By Dr. John Molinari and Peri Nelson
Many people talk about gloves not fitting their fingers, but few are aware that the palm width can be equally important in glove selection.
Editor’s note: In Best Practices in Infection Control, with THE DENTAL ADVISOR, Dr. John Molinari and Peri Nelson will address common concerns related to infection control in dental practices. Questions can be submitted at dentaladvisor.com, under the Ask The Editors tab.
Q: Our practice does not use an ultrasonic cleaner. How can I process instruments and remove debris safely?
A: Ultrasonic cleaners and instrument washers are the best and safest ways to remove debris from contaminated instruments. If your ultrasonic unit breaks down or your practice does not own one, instruments may be scrubbed by hand. Care must be taken by specifically using heavy duty, puncture resistant utility gloves, along with a long handled scrub brush to keep hands separated from instrument tips
Q: Our practice is large and sees approximately 150 patients per day. We do monitor our sterilizers weekly; however, we are concerned that we could have a failure. How does this occur and what should we be aware of?
A: There are multiple factors that can adversely affect sterilization cycles. Improper cleaning of instruments and leaving debris on instruments can act as a barrier to microorganisms and potentially compromise the sterilization process. Using an incorrect size of a sterilization pouch, overpacking bags with instruments and excessive amounts of sterilization wrap can also lead to failures in sterilization. Overloading the sterilizer by stacking bags on top of each other can compromise airflow within the chamber as well as drying cycles. Inappropriate time, temperature and/or pressure also affect sterilization. Human error plays a role here. If the sterilizer door is opened during the cycle or timers are incorrectly set, this results in incomplete sterilization. Inadequate maintenance of sterilization equipment can cause problems such as defective control gauges, worn door gaskets, clogged air filters, and broken seals. Only FDA-approved sterilization devices should be used.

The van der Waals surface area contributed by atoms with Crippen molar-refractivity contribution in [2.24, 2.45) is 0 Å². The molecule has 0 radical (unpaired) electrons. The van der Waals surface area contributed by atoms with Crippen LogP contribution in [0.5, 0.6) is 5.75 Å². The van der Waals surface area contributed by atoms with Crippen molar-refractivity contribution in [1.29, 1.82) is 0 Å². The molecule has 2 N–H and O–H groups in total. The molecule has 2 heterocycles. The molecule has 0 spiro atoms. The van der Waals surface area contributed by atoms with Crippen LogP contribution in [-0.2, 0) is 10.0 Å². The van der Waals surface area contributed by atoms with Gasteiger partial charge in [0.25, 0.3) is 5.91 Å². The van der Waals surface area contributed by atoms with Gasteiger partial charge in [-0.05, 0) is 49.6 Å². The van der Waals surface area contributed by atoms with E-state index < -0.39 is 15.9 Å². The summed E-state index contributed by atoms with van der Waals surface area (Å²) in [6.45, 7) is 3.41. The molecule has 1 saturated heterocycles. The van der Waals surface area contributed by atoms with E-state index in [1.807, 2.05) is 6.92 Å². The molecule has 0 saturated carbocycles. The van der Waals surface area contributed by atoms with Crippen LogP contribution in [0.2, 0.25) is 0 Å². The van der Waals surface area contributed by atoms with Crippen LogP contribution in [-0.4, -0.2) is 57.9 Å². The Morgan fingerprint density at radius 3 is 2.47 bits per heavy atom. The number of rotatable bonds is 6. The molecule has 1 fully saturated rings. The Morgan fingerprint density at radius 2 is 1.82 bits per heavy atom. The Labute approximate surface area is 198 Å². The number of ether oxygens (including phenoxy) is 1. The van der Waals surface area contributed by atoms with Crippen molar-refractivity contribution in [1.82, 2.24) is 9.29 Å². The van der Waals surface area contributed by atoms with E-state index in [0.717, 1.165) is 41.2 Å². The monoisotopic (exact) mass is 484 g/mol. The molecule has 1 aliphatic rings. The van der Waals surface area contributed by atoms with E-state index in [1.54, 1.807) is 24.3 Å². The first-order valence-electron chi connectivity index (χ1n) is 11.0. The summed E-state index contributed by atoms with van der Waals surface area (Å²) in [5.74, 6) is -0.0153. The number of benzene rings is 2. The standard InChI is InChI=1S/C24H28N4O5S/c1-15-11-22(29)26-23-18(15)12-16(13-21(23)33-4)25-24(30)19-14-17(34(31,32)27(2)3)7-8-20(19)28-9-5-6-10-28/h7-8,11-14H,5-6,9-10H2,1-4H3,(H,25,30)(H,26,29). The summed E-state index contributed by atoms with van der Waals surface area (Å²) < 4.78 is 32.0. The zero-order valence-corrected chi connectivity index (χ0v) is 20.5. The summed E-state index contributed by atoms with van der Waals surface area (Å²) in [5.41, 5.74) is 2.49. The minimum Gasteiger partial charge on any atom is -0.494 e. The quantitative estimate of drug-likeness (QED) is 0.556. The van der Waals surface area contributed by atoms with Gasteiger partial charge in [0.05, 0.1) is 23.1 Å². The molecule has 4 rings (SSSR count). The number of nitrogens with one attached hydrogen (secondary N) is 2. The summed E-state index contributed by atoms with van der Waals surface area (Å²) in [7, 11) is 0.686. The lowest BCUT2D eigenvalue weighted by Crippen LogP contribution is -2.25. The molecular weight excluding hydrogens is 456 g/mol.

Q: Our group practice orders only one brand and three sizes of gloves. The gloves do not fit my hands properly and I’m concerned that they will tear when I am working. Do you have any recommendations?
A: It is important to first note that people’s hands come in a variety of sizes. Not only are there differences in the lengths of fingers, but also the widths of the palms. Many people talk about gloves not fitting their fingers, but few are aware that the palm width can be equally important in glove selection. There are different glove widths available for various types of gloves. What you may have to do is try several samples to find a comfortable width. For example, when you put the glove on, the palm shape should remain the same as without the glove. If the palm is constricted, the width is too small and may cause muscle stress and damage over time.